Ben Cheney and I were able to settle on a fair price for his house, with me paying him a lump sum now and the remainder as I was able to. I wasn't a fan of being in debt to anyone, but we needed other things to prepare for the baby and I didn't want to dip into Bella's money unless we had to.
By the circuit that went through the second half of September and into the beginning half of October, Bella was too round with child to be comfortable on the road, so I begrudgingly left her in our new home to set up for the baby. It was a hard trip, but I returned to find her hale and hearty and urging me back out on my route.
We discussed it while I was home, and I began to inform the towns of the changes that would come in the following year. I was cutting my circuits down to five, from the eight I had been making, with my alterations coming in the middle so that there wouldn't be any longer of a wait for my return after the winter.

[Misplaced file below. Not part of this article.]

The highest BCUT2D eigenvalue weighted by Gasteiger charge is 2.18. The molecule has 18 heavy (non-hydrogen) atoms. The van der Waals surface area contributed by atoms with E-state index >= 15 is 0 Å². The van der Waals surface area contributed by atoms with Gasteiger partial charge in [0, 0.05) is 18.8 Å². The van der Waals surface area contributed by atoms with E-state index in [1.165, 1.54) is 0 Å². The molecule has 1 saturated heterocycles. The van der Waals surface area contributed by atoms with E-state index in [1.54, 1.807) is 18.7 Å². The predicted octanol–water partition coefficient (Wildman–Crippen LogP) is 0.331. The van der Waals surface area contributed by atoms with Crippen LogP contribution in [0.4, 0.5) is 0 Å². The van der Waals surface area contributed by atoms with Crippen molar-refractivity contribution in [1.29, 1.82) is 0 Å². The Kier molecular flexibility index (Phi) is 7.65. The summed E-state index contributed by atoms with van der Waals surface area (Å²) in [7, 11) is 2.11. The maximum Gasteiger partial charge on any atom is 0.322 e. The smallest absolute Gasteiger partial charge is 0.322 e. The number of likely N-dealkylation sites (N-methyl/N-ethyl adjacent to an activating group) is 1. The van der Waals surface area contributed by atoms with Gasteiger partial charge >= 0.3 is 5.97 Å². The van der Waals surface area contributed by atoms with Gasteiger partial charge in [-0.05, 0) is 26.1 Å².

My customers offered me congratulations, and some of the women even sent me home with little packages for Bella and the baby, insisting I take the gifts. My arrival home in November was a happy one, Bella having used her time to make clothes for the baby and a few flannels for the pair of us as well.
I had told people that I may not return for a final pass, but Bella was firm, sending me back out to supply our neighbors for the winter and make a few more dollars for us.
Those five weeks were the longest of my life, December coming in with a cold snap that had me waiting for the security of my wife's embrace and a warm place for both my horses and me to bed down. It was nearly Christmas when I arrived in Hennessey to see a few citizens missing.
"Jasper, where are the McCarty's and your wife?"